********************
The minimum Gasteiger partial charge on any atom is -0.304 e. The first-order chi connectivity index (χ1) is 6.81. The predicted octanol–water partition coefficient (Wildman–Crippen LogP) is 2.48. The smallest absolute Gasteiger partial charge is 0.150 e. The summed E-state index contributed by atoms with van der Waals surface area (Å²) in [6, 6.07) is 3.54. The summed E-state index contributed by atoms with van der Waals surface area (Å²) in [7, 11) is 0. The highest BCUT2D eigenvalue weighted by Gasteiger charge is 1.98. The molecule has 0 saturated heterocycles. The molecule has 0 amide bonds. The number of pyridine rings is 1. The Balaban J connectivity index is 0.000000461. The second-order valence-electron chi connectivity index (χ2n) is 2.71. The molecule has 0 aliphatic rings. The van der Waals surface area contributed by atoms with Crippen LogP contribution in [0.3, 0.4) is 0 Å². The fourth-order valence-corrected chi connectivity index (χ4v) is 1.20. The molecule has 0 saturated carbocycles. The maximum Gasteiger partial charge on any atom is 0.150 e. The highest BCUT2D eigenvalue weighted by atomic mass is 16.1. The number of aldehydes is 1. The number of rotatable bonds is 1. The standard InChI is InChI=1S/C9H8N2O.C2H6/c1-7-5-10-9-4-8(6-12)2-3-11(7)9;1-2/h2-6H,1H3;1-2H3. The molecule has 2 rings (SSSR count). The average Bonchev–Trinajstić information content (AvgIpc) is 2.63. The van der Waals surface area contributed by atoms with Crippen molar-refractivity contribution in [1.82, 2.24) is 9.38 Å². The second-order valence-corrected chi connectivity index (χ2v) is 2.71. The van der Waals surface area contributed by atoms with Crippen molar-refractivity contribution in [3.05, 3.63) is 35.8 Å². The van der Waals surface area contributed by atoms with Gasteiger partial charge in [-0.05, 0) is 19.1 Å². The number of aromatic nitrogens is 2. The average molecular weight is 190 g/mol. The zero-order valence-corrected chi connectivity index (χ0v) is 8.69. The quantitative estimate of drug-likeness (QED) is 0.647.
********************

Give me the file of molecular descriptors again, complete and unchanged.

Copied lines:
The minimum Gasteiger partial charge on any atom is -0.304 e. The first-order chi connectivity index (χ1) is 6.81. The predicted octanol–water partition coefficient (Wildman–Crippen LogP) is 2.48. The smallest absolute Gasteiger partial charge is 0.150 e. The summed E-state index contributed by atoms with van der Waals surface area (Å²) in [6, 6.07) is 3.54. The summed E-state index contributed by atoms with van der Waals surface area (Å²) in [7, 11) is 0. The highest BCUT2D eigenvalue weighted by Gasteiger charge is 1.98. The molecule has 0 saturated heterocycles. The molecule has 0 amide bonds. The number of pyridine rings is 1. The Balaban J connectivity index is 0.000000461. The second-order valence-electron chi connectivity index (χ2n) is 2.71. The molecule has 0 aliphatic rings. The van der Waals surface area contributed by atoms with Crippen LogP contribution in [0.3, 0.4) is 0 Å². The fourth-order valence-corrected chi connectivity index (χ4v) is 1.20. The molecule has 0 saturated carbocycles. The maximum Gasteiger partial charge on any atom is 0.150 e. The highest BCUT2D eigenvalue weighted by atomic mass is 16.1. The number of aldehydes is 1. The number of rotatable bonds is 1. The standard InChI is InChI=1S/C9H8N2O.C2H6/c1-7-5-10-9-4-8(6-12)2-3-11(7)9;1-2/h2-6H,1H3;1-2H3. The molecule has 2 rings (SSSR count). The average Bonchev–Trinajstić information content (AvgIpc) is 2.63. The van der Waals surface area contributed by atoms with Crippen molar-refractivity contribution in [1.82, 2.24) is 9.38 Å². The second-order valence-corrected chi connectivity index (χ2v) is 2.71. The van der Waals surface area contributed by atoms with Crippen molar-refractivity contribution in [3.05, 3.63) is 35.8 Å². The van der Waals surface area contributed by atoms with Gasteiger partial charge in [-0.05, 0) is 19.1 Å². The number of aromatic nitrogens is 2. The average molecular weight is 190 g/mol. The zero-order valence-corrected chi connectivity index (χ0v) is 8.69. The quantitative estimate of drug-likeness (QED) is 0.647.